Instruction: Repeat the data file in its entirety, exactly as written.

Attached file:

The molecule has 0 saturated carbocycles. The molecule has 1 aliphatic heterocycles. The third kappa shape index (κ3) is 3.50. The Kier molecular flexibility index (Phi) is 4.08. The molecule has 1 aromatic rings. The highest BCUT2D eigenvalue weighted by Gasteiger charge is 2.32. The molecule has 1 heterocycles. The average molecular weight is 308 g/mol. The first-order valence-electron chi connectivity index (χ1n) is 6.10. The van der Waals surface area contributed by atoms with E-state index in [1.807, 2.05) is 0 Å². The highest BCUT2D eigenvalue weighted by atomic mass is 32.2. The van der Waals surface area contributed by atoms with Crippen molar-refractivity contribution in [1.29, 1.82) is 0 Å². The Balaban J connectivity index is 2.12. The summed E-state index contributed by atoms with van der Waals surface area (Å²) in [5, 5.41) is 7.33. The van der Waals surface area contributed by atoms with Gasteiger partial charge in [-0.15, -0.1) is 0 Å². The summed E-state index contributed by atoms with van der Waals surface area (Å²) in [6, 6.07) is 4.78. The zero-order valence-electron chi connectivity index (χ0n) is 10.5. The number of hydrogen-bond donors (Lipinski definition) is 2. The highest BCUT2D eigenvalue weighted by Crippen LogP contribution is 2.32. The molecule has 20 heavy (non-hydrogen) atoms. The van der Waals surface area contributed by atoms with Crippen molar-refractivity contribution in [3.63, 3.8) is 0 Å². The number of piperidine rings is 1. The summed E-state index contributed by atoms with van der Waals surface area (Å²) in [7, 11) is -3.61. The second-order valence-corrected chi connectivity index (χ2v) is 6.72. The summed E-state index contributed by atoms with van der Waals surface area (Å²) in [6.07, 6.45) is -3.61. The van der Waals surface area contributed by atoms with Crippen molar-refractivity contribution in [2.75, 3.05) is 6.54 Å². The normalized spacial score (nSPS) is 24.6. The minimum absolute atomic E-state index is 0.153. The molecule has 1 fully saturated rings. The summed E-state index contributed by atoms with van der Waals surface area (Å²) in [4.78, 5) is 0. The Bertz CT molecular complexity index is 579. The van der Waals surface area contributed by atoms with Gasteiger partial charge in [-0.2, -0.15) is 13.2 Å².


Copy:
The molecule has 0 saturated carbocycles. The molecule has 1 aliphatic heterocycles. The third kappa shape index (κ3) is 3.50. The Kier molecular flexibility index (Phi) is 4.08. The molecule has 1 aromatic rings. The highest BCUT2D eigenvalue weighted by Gasteiger charge is 2.32. The molecule has 1 heterocycles. The average molecular weight is 308 g/mol. The first-order valence-electron chi connectivity index (χ1n) is 6.10. The van der Waals surface area contributed by atoms with E-state index in [1.807, 2.05) is 0 Å². The highest BCUT2D eigenvalue weighted by atomic mass is 32.2. The van der Waals surface area contributed by atoms with Crippen molar-refractivity contribution in [1.29, 1.82) is 0 Å². The Balaban J connectivity index is 2.12. The summed E-state index contributed by atoms with van der Waals surface area (Å²) in [5, 5.41) is 7.33. The van der Waals surface area contributed by atoms with Gasteiger partial charge in [-0.15, -0.1) is 0 Å². The summed E-state index contributed by atoms with van der Waals surface area (Å²) in [6, 6.07) is 4.78. The zero-order valence-electron chi connectivity index (χ0n) is 10.5. The number of hydrogen-bond donors (Lipinski definition) is 2. The highest BCUT2D eigenvalue weighted by Crippen LogP contribution is 2.32. The molecule has 20 heavy (non-hydrogen) atoms. The van der Waals surface area contributed by atoms with Crippen molar-refractivity contribution in [3.63, 3.8) is 0 Å². The number of piperidine rings is 1. The summed E-state index contributed by atoms with van der Waals surface area (Å²) in [7, 11) is -3.61. The second-order valence-corrected chi connectivity index (χ2v) is 6.72. The summed E-state index contributed by atoms with van der Waals surface area (Å²) in [6.07, 6.45) is -3.61. The van der Waals surface area contributed by atoms with Crippen molar-refractivity contribution in [2.75, 3.05) is 6.54 Å². The normalized spacial score (nSPS) is 24.6. The minimum absolute atomic E-state index is 0.153. The molecule has 1 fully saturated rings. The summed E-state index contributed by atoms with van der Waals surface area (Å²) in [4.78, 5) is 0. The Bertz CT molecular complexity index is 579. The van der Waals surface area contributed by atoms with Gasteiger partial charge in [-0.2, -0.15) is 13.2 Å².